Philip Levine Named Poet Laureate

In August, Librarian of Congress James Billington announced Philip Levine as the new Poet Laureate for 2011-2012, making him the 18th recipient of this honor.  Levine officially began his duties on October 17, by opening the Library of Congress’s literary season with a reading of his work.

In appointing Levine to this position, Billington was recognizing a lifetime of the poet’s scholarly and creative contributions, stretching back to the early 1960s.  During that time he has written several books of poetry, translated collections of Spanish poetry, and authored works of literary criticism.  Additionally, Levine has taught poetry for a number of years at California State University. He has also taught at New York University, Columbia, Princeton, Brown, and Tufts universities, and the University of California at Berkeley.

Rice Library contains several of Levine’s works in its print, electronic, and audiovisual collections.  The CREDO reference database has multiple entries from various sources on Levine, the longest one coming from the Encyclopedia of American Poetry:  The Twentieth Century.  For additional biographical information, you might consult the Biography in Context database which will provide access to entries from reference works as well as journal, magazine, and news articles and audio pieces.  The Literature Online (LION) database contains many Levine resources including full-text copies of several of his poems, a biographical sketch, a complete bibliography, literary criticism, and links to multiple web sites, including the Poetry Archive where one can listen to Levine read a selection of his poems.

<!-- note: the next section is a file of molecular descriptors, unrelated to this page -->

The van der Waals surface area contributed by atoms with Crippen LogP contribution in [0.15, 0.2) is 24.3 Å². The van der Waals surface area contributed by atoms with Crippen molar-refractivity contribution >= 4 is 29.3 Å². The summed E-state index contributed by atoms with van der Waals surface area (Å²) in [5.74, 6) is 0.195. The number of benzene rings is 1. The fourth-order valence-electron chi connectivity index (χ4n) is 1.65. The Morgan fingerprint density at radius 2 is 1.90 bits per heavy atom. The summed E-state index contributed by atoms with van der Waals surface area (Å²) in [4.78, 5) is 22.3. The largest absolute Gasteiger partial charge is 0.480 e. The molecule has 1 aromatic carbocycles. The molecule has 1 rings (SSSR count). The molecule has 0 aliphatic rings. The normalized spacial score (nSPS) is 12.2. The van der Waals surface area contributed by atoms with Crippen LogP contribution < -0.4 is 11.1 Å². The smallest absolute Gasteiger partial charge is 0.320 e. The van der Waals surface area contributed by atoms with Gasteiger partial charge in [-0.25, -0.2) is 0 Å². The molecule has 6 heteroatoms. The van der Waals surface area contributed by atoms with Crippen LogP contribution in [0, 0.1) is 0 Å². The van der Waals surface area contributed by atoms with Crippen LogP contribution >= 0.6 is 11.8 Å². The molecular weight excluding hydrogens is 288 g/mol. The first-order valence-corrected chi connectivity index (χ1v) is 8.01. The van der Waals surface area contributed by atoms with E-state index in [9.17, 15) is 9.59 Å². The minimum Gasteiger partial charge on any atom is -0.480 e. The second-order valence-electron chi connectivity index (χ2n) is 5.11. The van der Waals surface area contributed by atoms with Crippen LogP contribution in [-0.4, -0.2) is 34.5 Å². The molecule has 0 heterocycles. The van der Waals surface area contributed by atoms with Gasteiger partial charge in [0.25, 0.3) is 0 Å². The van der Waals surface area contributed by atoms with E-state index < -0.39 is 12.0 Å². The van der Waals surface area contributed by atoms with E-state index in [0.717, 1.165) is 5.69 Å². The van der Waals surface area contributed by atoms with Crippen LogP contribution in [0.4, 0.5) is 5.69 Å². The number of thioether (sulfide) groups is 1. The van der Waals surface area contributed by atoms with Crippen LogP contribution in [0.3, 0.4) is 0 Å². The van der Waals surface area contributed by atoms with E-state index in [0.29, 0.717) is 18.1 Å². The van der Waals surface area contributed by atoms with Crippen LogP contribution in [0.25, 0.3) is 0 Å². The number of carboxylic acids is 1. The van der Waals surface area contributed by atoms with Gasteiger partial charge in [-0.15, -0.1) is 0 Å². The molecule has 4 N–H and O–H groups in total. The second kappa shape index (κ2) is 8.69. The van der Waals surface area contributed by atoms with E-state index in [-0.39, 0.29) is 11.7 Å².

Finally, for an interesting interview conducted with Levine by American Libraries in which he discusses his role as Poet Laureate and his love/hate relationship with libraries, click here.


This entry was posted in James Billington, Library of Congress, Philip Levine, Poet Laureate. Bookmark the permalink.

Leave a Reply

Fill in your details below or click an icon to log in: Logo

You are commenting using your account. Log Out /  Change )

Google photo

You are commenting using your Google account. Log Out /  Change )

Twitter picture

You are commenting using your Twitter account. Log Out /  Change )

Facebook photo

You are commenting using your Facebook account. Log Out /  Change )

Connecting to %s

This site uses Akismet to reduce spam. Learn how your comment data is processed.